US Secretary of State Condoleezza Rice has told Israel it must make "hard decisions" to advance the peace process with the Palestinians.
Ms Rice lays a wreath at the Yad Vashem Holocaust memorial
Ms Rice arrived on Sunday for talks with Israeli Prime Minister Ariel Sharon, before meeting Palestinian leader Mahmoud Abbas on Monday.
Her visit comes amid renewed hopes for progress, as Mr Sharon and Mr Abbas are due to hold talks in Egypt on Tuesday.
Ms Rice said this was "a time of optimism" in the Middle East.
Ahead of talks with Israeli Foreign Minister Silvan Shalom, she said: "We will ask of our partners and our friends in Israel that Israel continues to make the hard decisions that must be taken to promote peace and... the emergence of a democratic Palestinian state."
She said: "This is a time of opportunity and a time we must seize."
Mr Shalom told Israeli TV after the meeting that he had spoken to Ms Rice about Israel's demands of the Palestinians.
"If the Palestinians do not do everything to halt the smuggling of weapons through tunnels, close the tunnels, close the weapons workshops, gather up illegal weapons - we would simply be giving the violent groups time to regroup and carry out terror attacks that could collapse the whole process," he said.
The death of Yasser Arafat in November and last month's election of Mr Abbas have radically changed the political landscape in the Middle East.
Both Mr Sharon and the US had refused to negotiate with Arafat, branding him an obstacle to peace.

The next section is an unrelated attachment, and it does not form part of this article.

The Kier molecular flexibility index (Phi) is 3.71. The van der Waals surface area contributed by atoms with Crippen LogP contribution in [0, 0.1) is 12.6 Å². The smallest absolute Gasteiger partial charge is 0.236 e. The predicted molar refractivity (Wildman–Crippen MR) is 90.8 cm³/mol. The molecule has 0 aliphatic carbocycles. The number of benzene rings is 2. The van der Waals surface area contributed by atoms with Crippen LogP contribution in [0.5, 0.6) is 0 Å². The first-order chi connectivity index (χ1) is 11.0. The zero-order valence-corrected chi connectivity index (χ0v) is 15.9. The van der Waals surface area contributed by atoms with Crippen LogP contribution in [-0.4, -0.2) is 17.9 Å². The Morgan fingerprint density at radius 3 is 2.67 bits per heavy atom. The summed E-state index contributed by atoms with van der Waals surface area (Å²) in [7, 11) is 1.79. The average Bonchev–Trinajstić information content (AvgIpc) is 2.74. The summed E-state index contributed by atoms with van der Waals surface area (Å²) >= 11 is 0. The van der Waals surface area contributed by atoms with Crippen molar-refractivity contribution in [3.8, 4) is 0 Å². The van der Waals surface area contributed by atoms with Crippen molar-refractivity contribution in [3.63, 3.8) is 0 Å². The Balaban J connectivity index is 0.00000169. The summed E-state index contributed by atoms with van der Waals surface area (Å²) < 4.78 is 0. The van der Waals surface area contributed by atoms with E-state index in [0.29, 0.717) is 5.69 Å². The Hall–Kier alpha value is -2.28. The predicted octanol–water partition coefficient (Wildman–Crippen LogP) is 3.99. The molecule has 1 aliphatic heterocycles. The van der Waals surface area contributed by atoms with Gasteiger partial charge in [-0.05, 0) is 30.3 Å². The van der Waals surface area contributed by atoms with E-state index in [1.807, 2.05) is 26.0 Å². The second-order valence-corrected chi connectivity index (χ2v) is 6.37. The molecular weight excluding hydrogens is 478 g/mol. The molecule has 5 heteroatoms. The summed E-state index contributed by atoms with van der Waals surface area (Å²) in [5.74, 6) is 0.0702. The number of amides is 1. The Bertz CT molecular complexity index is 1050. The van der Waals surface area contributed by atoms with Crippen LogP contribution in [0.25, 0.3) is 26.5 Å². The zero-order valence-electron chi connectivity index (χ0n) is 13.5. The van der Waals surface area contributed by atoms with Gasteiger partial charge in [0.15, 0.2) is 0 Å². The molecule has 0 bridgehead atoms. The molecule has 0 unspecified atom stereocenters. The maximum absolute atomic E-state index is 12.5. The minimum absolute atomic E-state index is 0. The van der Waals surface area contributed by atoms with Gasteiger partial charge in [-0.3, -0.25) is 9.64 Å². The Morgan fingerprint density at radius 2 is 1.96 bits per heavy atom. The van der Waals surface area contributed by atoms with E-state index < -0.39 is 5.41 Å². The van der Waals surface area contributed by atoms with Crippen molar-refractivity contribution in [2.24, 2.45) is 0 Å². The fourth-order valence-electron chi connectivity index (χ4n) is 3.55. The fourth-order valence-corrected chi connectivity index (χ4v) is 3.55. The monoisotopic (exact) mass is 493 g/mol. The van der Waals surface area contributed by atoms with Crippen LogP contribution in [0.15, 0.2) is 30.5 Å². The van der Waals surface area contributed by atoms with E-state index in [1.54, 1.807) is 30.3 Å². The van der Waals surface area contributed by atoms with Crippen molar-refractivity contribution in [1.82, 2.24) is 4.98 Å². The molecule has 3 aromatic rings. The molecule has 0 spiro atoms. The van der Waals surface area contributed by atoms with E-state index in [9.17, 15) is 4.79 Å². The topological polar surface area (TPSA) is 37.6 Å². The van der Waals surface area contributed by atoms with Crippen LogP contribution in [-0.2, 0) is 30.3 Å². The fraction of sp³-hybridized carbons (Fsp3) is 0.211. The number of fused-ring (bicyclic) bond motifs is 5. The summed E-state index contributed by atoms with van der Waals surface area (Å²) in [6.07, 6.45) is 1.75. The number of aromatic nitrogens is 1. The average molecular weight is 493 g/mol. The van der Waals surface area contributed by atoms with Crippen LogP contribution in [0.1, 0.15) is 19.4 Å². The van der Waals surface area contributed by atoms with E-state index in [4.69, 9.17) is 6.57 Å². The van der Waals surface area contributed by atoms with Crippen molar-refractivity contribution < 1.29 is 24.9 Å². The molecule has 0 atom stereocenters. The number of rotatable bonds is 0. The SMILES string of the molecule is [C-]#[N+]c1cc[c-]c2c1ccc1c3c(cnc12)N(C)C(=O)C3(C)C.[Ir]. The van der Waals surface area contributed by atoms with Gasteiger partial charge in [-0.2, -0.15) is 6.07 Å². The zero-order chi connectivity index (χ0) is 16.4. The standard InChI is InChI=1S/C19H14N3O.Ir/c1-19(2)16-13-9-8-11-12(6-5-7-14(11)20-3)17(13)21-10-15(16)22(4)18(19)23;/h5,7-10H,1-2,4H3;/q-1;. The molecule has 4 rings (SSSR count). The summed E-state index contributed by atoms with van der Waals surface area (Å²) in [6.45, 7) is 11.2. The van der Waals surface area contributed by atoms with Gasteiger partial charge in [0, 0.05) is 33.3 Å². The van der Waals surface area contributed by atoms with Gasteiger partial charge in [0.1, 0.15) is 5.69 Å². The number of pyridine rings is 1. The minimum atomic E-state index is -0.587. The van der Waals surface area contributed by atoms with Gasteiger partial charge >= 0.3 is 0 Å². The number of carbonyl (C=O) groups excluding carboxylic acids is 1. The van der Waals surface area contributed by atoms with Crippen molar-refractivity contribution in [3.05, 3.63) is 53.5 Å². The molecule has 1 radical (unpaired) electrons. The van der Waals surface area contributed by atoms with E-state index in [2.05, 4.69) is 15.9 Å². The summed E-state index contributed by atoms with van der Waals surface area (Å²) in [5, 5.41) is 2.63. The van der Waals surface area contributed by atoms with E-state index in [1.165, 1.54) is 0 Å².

RICE'S SEVEN-DAY TOUR
Fri: Met UK's Tony Blair and Foreign Secretary Jack Straw in London; talks with Germany's Gerhard Schroeder in Berlin
Sat: Talks with leaders in Germany, Poland and Turkey; met Russian foreign minister in Ankara
Sun: Met Turkish government, then on to Israel. Met Ariel Sharon
Mon: Talks with Mahmoud Abbas in West Bank
Tue: Meets Silvio Berlusconi in Rome, then delivers speech in Paris
Wed: Talks with French ministers, then on to meet Nato and EU officials in Brussels and Luxembourg
Thurs: Returns to Washington
The US has strongly praised the Palestinian election as a step towards democracy and has welcomed the efforts of Mr Abbas to get militant factions to agree to an informal cessation of hostilities.
Ms Rice headed to Israel from Turkey - part of her seven-day tour of Europe and the Middle East.
Her trip comes at an opportune moment, says the BBC's Dan Isaacs in Jerusalem. But he adds that the climate is still one of caution and deep mistrust, despite the feeling that change may be in the air.
In an interview with the BBC, Ms Rice praised Mr Abbas's election as "a real plus for the [peace] process".
"He [Abbas] has a lot of work to do, of course, to really stop terrorism and to also make sure that terrorist groups cannot just turn terrorism on and off as they wish," Mr Rice told the Breakfast with Frost programme.
She said the Palestinians "will need help in building the institutions that will become the foundation of a state". And Israel needed to create conditions to bring this state about.
She has urged the two sides to keep making progress on their own.
Mr Abbas and Mr Sharon met on several occasions in the summer of 2003 during Mr Abbas's brief spell as prime minister, including at the launch of the now stalled international peace plan known as the roadmap.
But their meeting on Tuesday will be the highest-level talks between the Israelis and Palestinians since the intifada broke out in 2000.
A stumbling block to the talks was removed on Saturday evening when the two sides agreed to set up a joint committee to assess the list of about 900 Palestinian prisoners Israel has promised to free.